athenas owl wrote:I like that! Though there is no silver showing yet..
Yes I too thought of Grecian 2000. Not to be outdone, my hair simply fell out. I figured it best to simply join the Silver Shields gracelessly.

Quantities of black beer seem not to have had any colouring effect either. Hasn't stopped me trying to prove the theory for well over thirty years.

In any ase, one Ronald Reagan was quite enough for the world....
Sir! A lady does not use Grecian formula. I just haven't had any silver to speak of, yet. I think went it comes, it will come in all at once. I certainly hope that I don't experience hair falling out. It doesn't work for women I think. There is a certain masculinity to baldness , despite what the Hair Club For Men will tell you.

I'll probably become a Pythia, after all, my husband often says, "Don't you get tired of always being right?"..though come to think of it, that's been more like Cassandra. :lol:
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Paralus
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Post by Paralus »

Hehehehe.

I too might become a Pythia or Pithia (written with a lisp) this afternoon. The tavern and decent food and wine beckon.

There is little chance of my wife aknowleging my infallibilty in any way shape or form....
Paralus
Ἐπὶ τοὺς πατέρας, ὦ κακαὶ κεφαλαί, τοὺς μετὰ Φιλίππου καὶ Ἀλεξάνδρου τὰ ὅλα κατειργασμένους;
Wicked men, you sin against your fathers, who conquered the whole world under Philip and Alexander.

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Post by marcus »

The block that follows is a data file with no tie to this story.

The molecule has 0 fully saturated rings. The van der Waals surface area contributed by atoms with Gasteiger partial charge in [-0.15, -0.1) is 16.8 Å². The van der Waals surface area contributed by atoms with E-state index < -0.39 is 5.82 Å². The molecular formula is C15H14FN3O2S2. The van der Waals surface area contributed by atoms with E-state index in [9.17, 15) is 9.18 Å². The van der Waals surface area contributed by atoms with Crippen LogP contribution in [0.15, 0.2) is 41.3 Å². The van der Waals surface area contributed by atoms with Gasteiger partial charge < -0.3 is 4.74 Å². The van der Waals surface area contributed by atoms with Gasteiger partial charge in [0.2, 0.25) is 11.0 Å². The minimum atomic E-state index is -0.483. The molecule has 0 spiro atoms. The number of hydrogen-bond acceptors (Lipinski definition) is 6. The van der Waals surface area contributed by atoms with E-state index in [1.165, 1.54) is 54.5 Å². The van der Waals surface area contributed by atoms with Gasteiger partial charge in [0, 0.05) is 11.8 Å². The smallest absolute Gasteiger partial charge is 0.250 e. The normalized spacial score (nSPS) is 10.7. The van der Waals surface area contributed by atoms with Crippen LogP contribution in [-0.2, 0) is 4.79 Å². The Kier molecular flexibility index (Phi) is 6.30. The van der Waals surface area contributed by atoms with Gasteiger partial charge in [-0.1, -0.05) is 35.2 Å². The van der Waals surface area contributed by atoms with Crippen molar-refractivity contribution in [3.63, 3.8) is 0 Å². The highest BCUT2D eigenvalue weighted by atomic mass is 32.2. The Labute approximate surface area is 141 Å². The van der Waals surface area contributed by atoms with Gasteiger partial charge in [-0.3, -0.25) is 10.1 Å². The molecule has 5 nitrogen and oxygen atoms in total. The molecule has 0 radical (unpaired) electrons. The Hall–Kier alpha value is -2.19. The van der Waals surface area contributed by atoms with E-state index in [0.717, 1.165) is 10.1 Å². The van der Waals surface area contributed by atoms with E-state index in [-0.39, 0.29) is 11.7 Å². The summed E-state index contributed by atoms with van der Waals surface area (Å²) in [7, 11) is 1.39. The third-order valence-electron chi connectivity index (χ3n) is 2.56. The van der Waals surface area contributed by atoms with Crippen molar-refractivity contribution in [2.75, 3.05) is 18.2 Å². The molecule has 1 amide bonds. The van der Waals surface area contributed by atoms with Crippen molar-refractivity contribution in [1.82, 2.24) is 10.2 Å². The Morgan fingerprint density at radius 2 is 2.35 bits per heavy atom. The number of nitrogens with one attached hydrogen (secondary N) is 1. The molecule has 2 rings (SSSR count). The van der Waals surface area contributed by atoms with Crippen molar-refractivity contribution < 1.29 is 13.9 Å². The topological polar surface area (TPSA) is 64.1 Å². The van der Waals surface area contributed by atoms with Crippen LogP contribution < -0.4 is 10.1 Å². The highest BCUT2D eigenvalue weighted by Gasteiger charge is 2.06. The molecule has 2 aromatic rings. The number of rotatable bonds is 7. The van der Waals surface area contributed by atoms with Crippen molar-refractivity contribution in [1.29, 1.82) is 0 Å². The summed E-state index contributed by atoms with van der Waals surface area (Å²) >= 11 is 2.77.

Paralus wrote:Heckel's Marshals is indispensable.

Paralus' opinion only
And mine!

As, too, is Heckel's Who's Who ...

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Post by athenas owl »

Has anyone read Women In Ancient Persia, 559-331 B.C. by Maria Brosius?

I'm thinking of buying this but would welcome opinions first. Thanks. :D
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Post by Theseus »

I have yet to read Bosworth's book. I have read a couple of books by Plutarch and am now reading Arrian's book I-IV . I did read one by Alan Fildes and Joann Fletcher. I'm the type of person that when I get into something I need to research every aspect of it, so I have about 10 more books on Alexander that I haven't opened the pages of yet. I'm enjoying learning about the way life was lived back in Alexander's time. To know what things were like before, during and after are very interesting. Alexander changed the world, that's for sure. I recently got a copy of Alexander of Mecedon by Peter Green and am anxious to read that when I get finished with Arrian's V-VII. I think through reading the different views of Alexander by so many authors, you can get a sense of what was true and what wasn't. I do wish there was more written about Hephaestion. I did find a site by Jeanne Rheemes that has the most information I can find on him.